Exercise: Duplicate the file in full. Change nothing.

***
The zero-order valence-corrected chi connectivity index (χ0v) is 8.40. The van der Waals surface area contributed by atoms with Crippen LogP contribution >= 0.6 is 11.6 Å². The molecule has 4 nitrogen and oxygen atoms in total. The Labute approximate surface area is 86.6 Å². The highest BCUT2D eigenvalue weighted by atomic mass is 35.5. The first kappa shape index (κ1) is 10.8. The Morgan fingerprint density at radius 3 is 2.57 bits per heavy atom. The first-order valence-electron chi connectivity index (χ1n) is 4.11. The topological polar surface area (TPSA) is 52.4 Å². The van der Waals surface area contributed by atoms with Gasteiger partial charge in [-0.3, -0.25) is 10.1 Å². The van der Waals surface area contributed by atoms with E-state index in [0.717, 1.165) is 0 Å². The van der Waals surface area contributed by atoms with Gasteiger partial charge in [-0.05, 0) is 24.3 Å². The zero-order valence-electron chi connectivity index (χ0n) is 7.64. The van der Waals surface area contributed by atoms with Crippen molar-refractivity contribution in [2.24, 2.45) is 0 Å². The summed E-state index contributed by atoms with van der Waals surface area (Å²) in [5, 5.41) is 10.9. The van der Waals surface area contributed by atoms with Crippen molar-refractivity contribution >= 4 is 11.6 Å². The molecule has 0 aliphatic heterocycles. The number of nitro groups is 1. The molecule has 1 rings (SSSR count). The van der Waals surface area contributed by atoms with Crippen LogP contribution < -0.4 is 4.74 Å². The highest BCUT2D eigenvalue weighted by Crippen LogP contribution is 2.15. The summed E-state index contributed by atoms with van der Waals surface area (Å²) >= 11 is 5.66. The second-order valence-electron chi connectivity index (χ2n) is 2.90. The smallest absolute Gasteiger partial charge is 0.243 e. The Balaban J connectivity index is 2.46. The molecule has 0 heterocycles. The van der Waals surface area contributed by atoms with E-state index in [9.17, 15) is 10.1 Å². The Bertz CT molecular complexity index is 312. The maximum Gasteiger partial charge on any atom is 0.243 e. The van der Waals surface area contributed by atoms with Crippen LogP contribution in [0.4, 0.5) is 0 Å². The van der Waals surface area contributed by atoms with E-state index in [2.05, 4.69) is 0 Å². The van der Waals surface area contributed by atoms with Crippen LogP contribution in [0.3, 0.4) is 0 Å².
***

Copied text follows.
The zero-order valence-corrected chi connectivity index (χ0v) is 8.40. The van der Waals surface area contributed by atoms with Crippen LogP contribution >= 0.6 is 11.6 Å². The molecule has 4 nitrogen and oxygen atoms in total. The Labute approximate surface area is 86.6 Å². The highest BCUT2D eigenvalue weighted by atomic mass is 35.5. The first kappa shape index (κ1) is 10.8. The Morgan fingerprint density at radius 3 is 2.57 bits per heavy atom. The first-order valence-electron chi connectivity index (χ1n) is 4.11. The topological polar surface area (TPSA) is 52.4 Å². The van der Waals surface area contributed by atoms with Gasteiger partial charge in [-0.3, -0.25) is 10.1 Å². The van der Waals surface area contributed by atoms with E-state index in [0.717, 1.165) is 0 Å². The van der Waals surface area contributed by atoms with Gasteiger partial charge in [-0.05, 0) is 24.3 Å². The zero-order valence-electron chi connectivity index (χ0n) is 7.64. The van der Waals surface area contributed by atoms with Crippen molar-refractivity contribution in [2.24, 2.45) is 0 Å². The summed E-state index contributed by atoms with van der Waals surface area (Å²) in [5, 5.41) is 10.9. The van der Waals surface area contributed by atoms with Crippen molar-refractivity contribution >= 4 is 11.6 Å². The molecule has 0 aliphatic heterocycles. The number of nitro groups is 1. The molecule has 1 rings (SSSR count). The van der Waals surface area contributed by atoms with Crippen LogP contribution < -0.4 is 4.74 Å². The highest BCUT2D eigenvalue weighted by Crippen LogP contribution is 2.15. The summed E-state index contributed by atoms with van der Waals surface area (Å²) >= 11 is 5.66. The second-order valence-electron chi connectivity index (χ2n) is 2.90. The smallest absolute Gasteiger partial charge is 0.243 e. The Balaban J connectivity index is 2.46. The molecule has 0 heterocycles. The van der Waals surface area contributed by atoms with E-state index in [9.17, 15) is 10.1 Å². The Bertz CT molecular complexity index is 312. The maximum Gasteiger partial charge on any atom is 0.243 e. The van der Waals surface area contributed by atoms with Crippen LogP contribution in [0.4, 0.5) is 0 Å². The van der Waals surface area contributed by atoms with E-state index in [2.05, 4.69) is 0 Å². The van der Waals surface area contributed by atoms with Crippen LogP contribution in [0.3, 0.4) is 0 Å².